A construct is a category of thought that describes how events are similar to each other and yet different
from other events. All individuals are free to choose, create whatever constructs they choose in their
attempts to give meaning to their experiences. This freedom to choose constructs is called constructive
alternativism. So we are free to choose constructs but once chosen or selected we are bound to them.
Scientists formulate theoretical constructs to describe and explain the events with which they are
concerned. In Kelly's personological system, the key theoretical construct is the term Construct itself:
Man looks at his world through transparent patterns or templets which he creates and then attempts to fit
over the realities of which the world is composed. The fit is not always very good. Yet without such
patterns the world appears to be such an undifferentiated homogeneity that man is unable to make any
sense out of it (Kelly, 1955, pp. 8-9).
It is these "transparent patterns or templets" which Kelly designated personal constructs. Stated otherwise,
a construct is a category of thought by which the individual construes, or interprets, his or her personal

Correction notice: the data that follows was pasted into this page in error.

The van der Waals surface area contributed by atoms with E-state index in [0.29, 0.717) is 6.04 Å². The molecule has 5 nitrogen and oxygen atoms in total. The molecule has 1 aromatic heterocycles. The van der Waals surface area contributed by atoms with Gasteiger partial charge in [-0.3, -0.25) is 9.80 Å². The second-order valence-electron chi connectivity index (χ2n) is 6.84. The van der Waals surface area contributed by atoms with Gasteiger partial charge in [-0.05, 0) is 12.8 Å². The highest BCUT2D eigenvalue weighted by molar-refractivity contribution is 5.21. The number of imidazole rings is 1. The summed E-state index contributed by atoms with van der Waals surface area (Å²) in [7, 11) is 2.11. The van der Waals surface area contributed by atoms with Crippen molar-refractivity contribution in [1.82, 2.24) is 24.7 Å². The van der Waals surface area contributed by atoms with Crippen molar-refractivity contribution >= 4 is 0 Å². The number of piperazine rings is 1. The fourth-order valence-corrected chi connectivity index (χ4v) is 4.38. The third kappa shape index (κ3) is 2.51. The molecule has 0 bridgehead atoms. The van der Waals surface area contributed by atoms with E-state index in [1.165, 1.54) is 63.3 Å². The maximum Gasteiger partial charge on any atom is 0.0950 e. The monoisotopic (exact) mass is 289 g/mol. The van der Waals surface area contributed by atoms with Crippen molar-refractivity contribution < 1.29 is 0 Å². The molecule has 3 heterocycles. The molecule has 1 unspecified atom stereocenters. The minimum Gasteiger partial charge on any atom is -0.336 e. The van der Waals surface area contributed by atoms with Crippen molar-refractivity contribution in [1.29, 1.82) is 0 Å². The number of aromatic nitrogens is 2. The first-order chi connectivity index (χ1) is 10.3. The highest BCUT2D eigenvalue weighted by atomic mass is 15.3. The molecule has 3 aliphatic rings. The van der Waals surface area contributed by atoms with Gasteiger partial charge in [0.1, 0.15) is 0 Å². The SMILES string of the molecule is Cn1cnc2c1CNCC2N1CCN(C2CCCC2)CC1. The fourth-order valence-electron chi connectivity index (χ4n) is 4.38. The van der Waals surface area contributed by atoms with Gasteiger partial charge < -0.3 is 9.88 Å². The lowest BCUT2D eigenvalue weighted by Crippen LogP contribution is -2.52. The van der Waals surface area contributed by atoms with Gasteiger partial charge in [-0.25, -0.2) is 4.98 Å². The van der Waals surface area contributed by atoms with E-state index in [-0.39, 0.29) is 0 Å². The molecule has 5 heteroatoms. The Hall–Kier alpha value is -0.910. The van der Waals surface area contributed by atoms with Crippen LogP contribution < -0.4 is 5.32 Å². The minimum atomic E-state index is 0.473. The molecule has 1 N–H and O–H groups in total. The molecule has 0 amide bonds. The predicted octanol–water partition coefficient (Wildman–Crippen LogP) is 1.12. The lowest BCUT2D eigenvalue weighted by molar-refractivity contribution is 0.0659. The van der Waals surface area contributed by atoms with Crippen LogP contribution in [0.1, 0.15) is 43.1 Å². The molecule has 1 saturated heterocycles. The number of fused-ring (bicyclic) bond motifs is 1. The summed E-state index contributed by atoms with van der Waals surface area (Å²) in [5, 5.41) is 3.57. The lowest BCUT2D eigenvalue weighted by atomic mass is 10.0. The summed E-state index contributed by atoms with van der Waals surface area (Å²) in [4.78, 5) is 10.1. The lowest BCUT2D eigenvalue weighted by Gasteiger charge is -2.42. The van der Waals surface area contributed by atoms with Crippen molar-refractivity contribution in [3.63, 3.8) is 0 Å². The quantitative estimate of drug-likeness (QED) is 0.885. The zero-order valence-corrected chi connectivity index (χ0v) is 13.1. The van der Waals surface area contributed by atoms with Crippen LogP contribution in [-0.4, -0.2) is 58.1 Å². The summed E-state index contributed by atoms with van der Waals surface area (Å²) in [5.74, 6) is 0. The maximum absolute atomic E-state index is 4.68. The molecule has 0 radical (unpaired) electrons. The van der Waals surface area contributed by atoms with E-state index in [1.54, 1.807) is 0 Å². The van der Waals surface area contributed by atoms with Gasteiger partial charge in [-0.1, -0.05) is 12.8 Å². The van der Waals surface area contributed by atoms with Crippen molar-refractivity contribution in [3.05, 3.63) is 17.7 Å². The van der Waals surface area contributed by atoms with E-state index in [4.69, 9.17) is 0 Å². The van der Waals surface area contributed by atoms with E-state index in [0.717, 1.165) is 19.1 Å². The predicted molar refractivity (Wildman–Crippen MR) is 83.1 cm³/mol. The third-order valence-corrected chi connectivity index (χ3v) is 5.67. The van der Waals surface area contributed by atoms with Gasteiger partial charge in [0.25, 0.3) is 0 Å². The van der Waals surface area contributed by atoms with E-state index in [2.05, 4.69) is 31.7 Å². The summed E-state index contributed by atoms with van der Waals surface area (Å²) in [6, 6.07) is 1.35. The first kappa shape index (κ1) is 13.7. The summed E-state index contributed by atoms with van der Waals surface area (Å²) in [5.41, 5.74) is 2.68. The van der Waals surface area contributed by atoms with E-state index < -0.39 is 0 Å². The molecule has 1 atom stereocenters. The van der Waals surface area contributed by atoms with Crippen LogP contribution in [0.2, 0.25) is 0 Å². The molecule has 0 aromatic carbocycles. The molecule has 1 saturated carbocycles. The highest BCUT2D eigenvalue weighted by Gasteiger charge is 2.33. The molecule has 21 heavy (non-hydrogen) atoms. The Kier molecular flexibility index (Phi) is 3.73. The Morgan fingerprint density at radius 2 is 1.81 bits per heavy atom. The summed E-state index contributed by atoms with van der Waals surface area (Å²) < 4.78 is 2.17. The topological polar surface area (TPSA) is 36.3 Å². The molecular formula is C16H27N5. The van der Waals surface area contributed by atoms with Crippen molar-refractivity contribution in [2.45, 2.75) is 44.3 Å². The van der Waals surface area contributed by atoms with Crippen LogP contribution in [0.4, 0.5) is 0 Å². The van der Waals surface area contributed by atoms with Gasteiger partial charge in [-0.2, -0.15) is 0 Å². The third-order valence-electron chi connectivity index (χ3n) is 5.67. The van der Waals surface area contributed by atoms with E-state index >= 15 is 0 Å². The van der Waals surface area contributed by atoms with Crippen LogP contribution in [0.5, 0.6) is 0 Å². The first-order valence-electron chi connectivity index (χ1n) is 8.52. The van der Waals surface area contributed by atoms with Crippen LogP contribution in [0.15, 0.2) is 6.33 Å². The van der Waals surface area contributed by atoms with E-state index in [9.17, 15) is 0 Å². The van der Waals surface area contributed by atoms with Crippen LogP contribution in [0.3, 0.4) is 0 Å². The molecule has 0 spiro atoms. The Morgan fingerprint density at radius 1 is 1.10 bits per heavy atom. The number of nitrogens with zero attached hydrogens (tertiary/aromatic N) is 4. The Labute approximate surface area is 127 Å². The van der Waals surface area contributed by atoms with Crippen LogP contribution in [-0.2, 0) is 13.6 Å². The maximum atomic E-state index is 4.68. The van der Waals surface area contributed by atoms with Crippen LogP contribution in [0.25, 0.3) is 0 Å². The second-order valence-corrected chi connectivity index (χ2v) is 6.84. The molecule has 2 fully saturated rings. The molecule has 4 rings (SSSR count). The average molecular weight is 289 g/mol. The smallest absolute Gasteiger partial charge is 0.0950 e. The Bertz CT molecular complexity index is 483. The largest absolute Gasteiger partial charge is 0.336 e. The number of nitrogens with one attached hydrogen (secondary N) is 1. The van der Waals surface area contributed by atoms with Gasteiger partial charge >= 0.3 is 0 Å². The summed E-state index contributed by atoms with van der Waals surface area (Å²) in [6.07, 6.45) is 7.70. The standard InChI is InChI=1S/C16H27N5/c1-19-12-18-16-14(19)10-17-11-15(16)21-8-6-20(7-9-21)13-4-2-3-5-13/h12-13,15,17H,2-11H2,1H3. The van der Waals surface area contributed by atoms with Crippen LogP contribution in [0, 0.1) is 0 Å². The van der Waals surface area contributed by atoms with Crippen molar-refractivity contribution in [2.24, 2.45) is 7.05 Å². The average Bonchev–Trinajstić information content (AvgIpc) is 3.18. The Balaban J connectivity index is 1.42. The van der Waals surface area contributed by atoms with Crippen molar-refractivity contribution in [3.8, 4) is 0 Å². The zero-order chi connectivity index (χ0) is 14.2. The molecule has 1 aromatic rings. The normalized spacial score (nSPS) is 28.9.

world of experience. It represents a consistent way for the person to make sense of some aspect of reality in
terms of similarities and contrasts. Examples of personal constructs include "excitable versus calm,"
"refined versus vulgar," "intelligent versus stupid," "good versus bad," "religious versus nonreligious," and
"friendly versus hostile." These constructs are ones which many people use to construe events in their daily
lives.
ii-Formal Properties of Constructs
Kelly proposed that certain formal properties characterize all constructs. First, a construct resembles a
theory in that it encompasses a particular domain of events. This range of convenience consists of all events
for which a particular construct may be relevant or applicable- that is, a given construct has relevance for
some events but not for others. The construct dimension "scholarly versus not scholarly," for example, is
quite applicable to understanding a vast array of intellectual and scientific accomplishments but is hardly
appropriate for construing the relative merits of being married or single. Kelly noted that the predictive
efficiency of a construct is seriously jeopardized whenever it is generalized beyond the range of events for
which it was intended. Thus, all constructs have a limited range of convenience, though the scope of the
range may vary widely from construct to construct. The construct "good versus bad" has a wide range of
convenience since it applies to most situations requiring personal evaluation. In contrast, the construct
"virginity versus prostitution" is substantially narrower in scope.
iii-Types of Constructs
Kelly also suggested that personal constructs can be classified according `to the nature of the control they